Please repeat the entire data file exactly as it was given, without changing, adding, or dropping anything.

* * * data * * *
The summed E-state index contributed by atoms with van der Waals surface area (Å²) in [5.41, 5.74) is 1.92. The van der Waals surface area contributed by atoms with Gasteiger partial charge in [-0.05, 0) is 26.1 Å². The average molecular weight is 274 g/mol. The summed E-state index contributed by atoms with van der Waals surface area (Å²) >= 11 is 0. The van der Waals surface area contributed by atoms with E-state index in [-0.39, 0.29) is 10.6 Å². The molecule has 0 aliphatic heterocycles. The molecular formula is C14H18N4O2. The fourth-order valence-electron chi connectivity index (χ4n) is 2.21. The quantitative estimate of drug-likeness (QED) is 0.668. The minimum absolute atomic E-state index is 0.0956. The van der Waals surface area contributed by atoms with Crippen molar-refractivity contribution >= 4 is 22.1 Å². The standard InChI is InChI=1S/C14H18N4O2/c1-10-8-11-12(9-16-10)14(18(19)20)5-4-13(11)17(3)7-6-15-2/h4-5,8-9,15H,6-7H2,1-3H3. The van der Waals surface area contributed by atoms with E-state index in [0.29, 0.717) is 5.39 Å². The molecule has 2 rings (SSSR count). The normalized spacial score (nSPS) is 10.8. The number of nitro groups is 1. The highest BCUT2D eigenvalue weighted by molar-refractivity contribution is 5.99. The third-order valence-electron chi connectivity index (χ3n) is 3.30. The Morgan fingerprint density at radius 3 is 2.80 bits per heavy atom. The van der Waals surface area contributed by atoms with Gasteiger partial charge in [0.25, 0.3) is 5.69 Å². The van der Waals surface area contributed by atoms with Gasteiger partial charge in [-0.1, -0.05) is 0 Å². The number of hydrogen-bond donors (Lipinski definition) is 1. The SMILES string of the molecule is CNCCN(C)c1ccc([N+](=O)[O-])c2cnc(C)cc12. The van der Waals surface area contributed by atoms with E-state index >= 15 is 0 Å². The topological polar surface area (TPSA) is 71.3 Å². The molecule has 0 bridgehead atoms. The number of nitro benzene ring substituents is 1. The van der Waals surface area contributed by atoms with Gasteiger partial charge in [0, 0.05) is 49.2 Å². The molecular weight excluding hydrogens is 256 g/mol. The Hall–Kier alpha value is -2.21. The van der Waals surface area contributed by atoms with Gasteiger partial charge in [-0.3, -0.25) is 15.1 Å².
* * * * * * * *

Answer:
The summed E-state index contributed by atoms with van der Waals surface area (Å²) in [5.41, 5.74) is 1.92. The van der Waals surface area contributed by atoms with Gasteiger partial charge in [-0.05, 0) is 26.1 Å². The average molecular weight is 274 g/mol. The summed E-state index contributed by atoms with van der Waals surface area (Å²) >= 11 is 0. The van der Waals surface area contributed by atoms with E-state index in [-0.39, 0.29) is 10.6 Å². The molecule has 0 aliphatic heterocycles. The molecular formula is C14H18N4O2. The fourth-order valence-electron chi connectivity index (χ4n) is 2.21. The quantitative estimate of drug-likeness (QED) is 0.668. The minimum absolute atomic E-state index is 0.0956. The van der Waals surface area contributed by atoms with Crippen molar-refractivity contribution >= 4 is 22.1 Å². The standard InChI is InChI=1S/C14H18N4O2/c1-10-8-11-12(9-16-10)14(18(19)20)5-4-13(11)17(3)7-6-15-2/h4-5,8-9,15H,6-7H2,1-3H3. The van der Waals surface area contributed by atoms with E-state index in [0.29, 0.717) is 5.39 Å². The molecule has 2 rings (SSSR count). The normalized spacial score (nSPS) is 10.8. The number of nitro groups is 1. The highest BCUT2D eigenvalue weighted by molar-refractivity contribution is 5.99. The third-order valence-electron chi connectivity index (χ3n) is 3.30. The Morgan fingerprint density at radius 3 is 2.80 bits per heavy atom. The van der Waals surface area contributed by atoms with Gasteiger partial charge in [0.25, 0.3) is 5.69 Å². The van der Waals surface area contributed by atoms with Gasteiger partial charge in [-0.1, -0.05) is 0 Å². The number of hydrogen-bond donors (Lipinski definition) is 1. The SMILES string of the molecule is CNCCN(C)c1ccc([N+](=O)[O-])c2cnc(C)cc12. The van der Waals surface area contributed by atoms with E-state index >= 15 is 0 Å². The topological polar surface area (TPSA) is 71.3 Å². The molecule has 0 bridgehead atoms. The number of nitro benzene ring substituents is 1. The van der Waals surface area contributed by atoms with Gasteiger partial charge in [0, 0.05) is 49.2 Å². The molecular weight excluding hydrogens is 256 g/mol. The Hall–Kier alpha value is -2.21. The van der Waals surface area contributed by atoms with Gasteiger partial charge in [-0.3, -0.25) is 15.1 Å².